Seed production of Urena lobata in Sierra Leone: effect of harvest date on yield
Keywords:Urena lobata, Seed production, Harvest date, Yield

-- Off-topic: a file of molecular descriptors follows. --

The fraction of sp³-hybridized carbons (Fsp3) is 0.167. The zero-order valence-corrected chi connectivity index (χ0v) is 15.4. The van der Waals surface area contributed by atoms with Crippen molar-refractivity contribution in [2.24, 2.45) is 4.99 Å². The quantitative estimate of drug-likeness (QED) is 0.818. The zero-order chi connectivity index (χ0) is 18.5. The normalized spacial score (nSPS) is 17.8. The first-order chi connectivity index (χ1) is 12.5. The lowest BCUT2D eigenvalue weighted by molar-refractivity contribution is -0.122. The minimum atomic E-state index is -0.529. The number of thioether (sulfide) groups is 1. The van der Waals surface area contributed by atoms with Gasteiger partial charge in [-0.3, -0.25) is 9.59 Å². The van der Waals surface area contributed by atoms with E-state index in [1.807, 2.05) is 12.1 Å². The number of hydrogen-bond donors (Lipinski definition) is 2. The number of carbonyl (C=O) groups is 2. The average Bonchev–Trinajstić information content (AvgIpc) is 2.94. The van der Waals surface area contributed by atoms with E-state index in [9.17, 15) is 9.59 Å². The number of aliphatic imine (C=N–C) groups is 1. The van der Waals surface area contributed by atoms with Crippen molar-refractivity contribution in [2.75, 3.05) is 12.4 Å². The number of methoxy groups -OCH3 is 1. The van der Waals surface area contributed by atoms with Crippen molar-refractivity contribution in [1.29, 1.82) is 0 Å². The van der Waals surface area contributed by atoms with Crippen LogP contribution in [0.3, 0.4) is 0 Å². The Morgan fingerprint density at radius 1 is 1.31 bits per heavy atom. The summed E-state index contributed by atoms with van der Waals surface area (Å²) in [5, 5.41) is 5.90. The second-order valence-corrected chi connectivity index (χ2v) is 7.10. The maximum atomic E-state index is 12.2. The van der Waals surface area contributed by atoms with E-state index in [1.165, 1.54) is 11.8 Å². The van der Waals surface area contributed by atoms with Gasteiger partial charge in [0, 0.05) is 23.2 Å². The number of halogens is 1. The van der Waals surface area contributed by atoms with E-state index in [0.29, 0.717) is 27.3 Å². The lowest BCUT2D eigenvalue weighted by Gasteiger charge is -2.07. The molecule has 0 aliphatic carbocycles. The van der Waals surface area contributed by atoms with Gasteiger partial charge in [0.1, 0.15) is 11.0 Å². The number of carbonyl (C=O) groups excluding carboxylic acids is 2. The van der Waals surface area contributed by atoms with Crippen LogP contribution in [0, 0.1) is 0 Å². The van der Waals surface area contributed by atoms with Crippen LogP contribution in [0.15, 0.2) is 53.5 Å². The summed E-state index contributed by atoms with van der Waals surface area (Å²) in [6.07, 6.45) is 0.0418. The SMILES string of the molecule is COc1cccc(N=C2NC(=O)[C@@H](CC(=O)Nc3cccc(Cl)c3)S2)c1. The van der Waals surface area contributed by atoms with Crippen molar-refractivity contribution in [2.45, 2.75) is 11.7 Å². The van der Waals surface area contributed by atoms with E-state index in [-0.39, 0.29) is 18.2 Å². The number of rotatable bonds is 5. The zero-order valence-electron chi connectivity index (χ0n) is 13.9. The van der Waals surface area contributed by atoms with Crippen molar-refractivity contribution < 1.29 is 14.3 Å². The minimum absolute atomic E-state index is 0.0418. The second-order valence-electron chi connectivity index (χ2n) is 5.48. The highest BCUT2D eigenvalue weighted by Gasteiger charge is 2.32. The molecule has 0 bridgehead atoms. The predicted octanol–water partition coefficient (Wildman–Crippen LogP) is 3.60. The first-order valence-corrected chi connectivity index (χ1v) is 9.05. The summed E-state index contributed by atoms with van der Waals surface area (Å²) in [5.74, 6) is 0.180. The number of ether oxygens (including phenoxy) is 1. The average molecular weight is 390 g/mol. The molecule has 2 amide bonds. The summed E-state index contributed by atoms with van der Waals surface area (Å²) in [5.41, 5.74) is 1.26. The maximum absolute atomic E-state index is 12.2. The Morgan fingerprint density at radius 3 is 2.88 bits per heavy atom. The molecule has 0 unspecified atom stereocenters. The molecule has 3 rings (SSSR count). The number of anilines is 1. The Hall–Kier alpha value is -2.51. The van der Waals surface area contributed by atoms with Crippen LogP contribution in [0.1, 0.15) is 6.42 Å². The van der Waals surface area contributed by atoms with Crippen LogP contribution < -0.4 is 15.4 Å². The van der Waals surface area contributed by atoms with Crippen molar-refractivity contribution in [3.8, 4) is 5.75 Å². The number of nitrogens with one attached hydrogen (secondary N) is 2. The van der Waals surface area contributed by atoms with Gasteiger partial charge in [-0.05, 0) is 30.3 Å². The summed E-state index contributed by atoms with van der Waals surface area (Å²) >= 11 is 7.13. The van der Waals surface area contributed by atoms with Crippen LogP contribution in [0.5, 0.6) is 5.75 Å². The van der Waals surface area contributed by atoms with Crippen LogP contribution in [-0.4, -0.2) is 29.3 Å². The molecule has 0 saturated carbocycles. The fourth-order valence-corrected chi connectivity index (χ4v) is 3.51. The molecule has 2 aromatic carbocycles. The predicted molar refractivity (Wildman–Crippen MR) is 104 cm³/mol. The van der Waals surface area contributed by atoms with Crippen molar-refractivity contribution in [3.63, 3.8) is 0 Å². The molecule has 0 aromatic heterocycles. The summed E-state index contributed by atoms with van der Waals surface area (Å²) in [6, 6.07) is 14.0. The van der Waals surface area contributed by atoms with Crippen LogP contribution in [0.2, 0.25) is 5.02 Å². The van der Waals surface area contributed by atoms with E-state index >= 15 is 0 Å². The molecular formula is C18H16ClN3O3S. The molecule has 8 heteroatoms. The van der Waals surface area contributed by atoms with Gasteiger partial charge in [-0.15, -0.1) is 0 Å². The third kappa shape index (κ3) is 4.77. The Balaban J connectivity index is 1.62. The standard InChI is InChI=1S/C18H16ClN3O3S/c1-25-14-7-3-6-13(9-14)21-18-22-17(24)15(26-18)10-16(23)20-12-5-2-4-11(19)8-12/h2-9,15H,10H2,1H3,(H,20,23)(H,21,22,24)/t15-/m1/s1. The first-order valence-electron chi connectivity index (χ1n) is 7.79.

AbstractSeeds of Urena lobata L. cv. 'Ex-Mokwa' and a local type termed 'Indigenous' were sown on 7 May at the start of the rainy season. The 'Ex-Mokwa' crop commenced flowering on 28 August and the 'Indigenous' crop on 6 November. Mature fruit was produced over 14 weeks by 'Ex-Mokwa' and 12 weeks by 'Indigenous', but the bulk of fruit production was confined to a six- to eight-week period commencing 6-8 weeks after the onset of flowering. Seeds maturing early or late within this period were of low viability. Significant viable seed production therefore occurred over a period of only 4-6 weeks. Greatest fruit yields with single harvests were obtained at the end of this period. Lower yields were obtained with later harvests owing to the shedding of fruit. The maximum yield of viable seed was obtained by hand-harvesting fruits at two-weekly intervals over a period of 16 weeks, commencing soon after the appearance of the first ripe fruit. The yield from a single harvest on the optimum date was 69% of this maximum yield. Two, three or four regularly spaced harvests did not significantly increase the yield obtained with this single harvest.